The surge in online Islamist propaganda, much of which warns Muslims that they are not to integrate into German society, comes as immigration from Muslim countries continues to surge. With an estimated 4.3 million Muslims, Germany has Western Europe's second-biggest Islamic population after France.

Whereas much of the Islamist propaganda circulating in Germany once originated in places like North Waziristan, a Pakistani tribal region known for al-Qaeda and Taliban activity, the Islamist movement in Germany is now being fuelled by Muslim immigrants from Turkey, Kurdistan, North Africa, Central Asia as well as West Africa.

One man German officials say is a major security risk is Denis Mamadou Cuspert, a former street rapper of Ghanaian origin. Cuspert, who converted to Islam sometime in 2009, has been accused of inciting violence and unrest through inflammatory videos and fiery speeches that praise terrorists and attack the West.

Some of the Islamists are Germans who recently converted to Islam. This would include former boxer Pierre Vogel, who converted to Islam and studied in Saudi Arabia. He is now an Islamic preacher who rails against Muslim integration into German society.

Many of the German converts to Islam are socially disaffected drop-outs from school and/or ex-convicts, and radical Islam is giving them respectability, according to German security services.

The BfV office in the western German state of North Rhine-Westphalia has analyzed the lives of some 130 Muslim converts living in that region. In their analysis, the BfV concludes that they are very often "unstable characters with abnormalities in the course of socialization." The majority are male and between 20 and 30 years old. About 25% of this group is unemployed. About 60% have committed crimes, before or after their conversion. In about 15% there is an affinity for violence, according to the BfV.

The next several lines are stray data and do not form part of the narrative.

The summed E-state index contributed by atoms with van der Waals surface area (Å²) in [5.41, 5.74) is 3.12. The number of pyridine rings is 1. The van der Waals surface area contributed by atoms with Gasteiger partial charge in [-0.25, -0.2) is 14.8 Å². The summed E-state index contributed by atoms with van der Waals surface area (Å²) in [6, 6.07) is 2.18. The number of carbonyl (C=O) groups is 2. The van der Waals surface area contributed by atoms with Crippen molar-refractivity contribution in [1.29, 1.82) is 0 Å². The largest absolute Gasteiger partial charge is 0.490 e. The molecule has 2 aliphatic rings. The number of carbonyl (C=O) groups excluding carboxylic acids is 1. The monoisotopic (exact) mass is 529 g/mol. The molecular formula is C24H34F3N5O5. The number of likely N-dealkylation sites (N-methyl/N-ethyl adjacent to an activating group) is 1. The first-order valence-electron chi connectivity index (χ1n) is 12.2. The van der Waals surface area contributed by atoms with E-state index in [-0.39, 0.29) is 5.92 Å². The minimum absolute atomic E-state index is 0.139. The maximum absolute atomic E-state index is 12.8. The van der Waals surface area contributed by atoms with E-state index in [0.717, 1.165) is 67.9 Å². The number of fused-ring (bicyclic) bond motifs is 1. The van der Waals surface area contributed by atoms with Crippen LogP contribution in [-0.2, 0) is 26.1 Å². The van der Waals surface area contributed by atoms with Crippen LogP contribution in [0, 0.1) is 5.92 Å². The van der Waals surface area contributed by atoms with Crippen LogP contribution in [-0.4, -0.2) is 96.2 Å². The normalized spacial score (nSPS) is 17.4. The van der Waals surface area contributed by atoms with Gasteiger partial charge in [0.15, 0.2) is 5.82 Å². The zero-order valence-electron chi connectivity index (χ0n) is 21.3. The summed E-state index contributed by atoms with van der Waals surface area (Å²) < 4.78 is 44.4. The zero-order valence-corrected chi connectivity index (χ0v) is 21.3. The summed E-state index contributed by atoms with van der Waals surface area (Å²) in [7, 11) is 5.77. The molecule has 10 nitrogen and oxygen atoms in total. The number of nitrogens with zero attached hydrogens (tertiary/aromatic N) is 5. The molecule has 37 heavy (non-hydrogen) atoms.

Some of the home-grown Muslim radicals are being alienated from German society by means of Sharia law, which is now competing with the German criminal justice system.

Settlements reached by the Muslim mediators often mean perpetrators are able to avoid long prison sentences, while victims receive large sums in compensation or have their debts cancelled, in line with Sharia law. This is fomenting distrust for the established legal system, analysts say.

According to Kirsten Heisig, the author of a book entitled "The End of Patience": "The law is slipping out of our hands. It's moving to the streets or into a parallel system where an imam or another representative of the Koran determines what must be done."

Soeren Kern is Senior Fellow for Transatlantic Relations at the Madrid-based Grupo de Estudios Estratégicos / Strategic Studies Group. Follow him on Facebook.

Related Topics:  Germany  |  Soeren Kern receive the latest by email: subscribe to the free gatestone institute mailing list

Comment on this item

Name
Email Address
Title of Comments
Comments:

Note: Gatestone Institute greatly appreciates your comments. The editors reserve the right, however, not to publish comments containing: incitement to violence, profanity, or any broad-brush slurring of any race, ethnic group or religion. Gatestone also reserves the right to edit comments for length, clarity and grammar. All thoughtful suggestions and analyses will be gratefully considered. Commenters' email addresses will not be displayed publicly.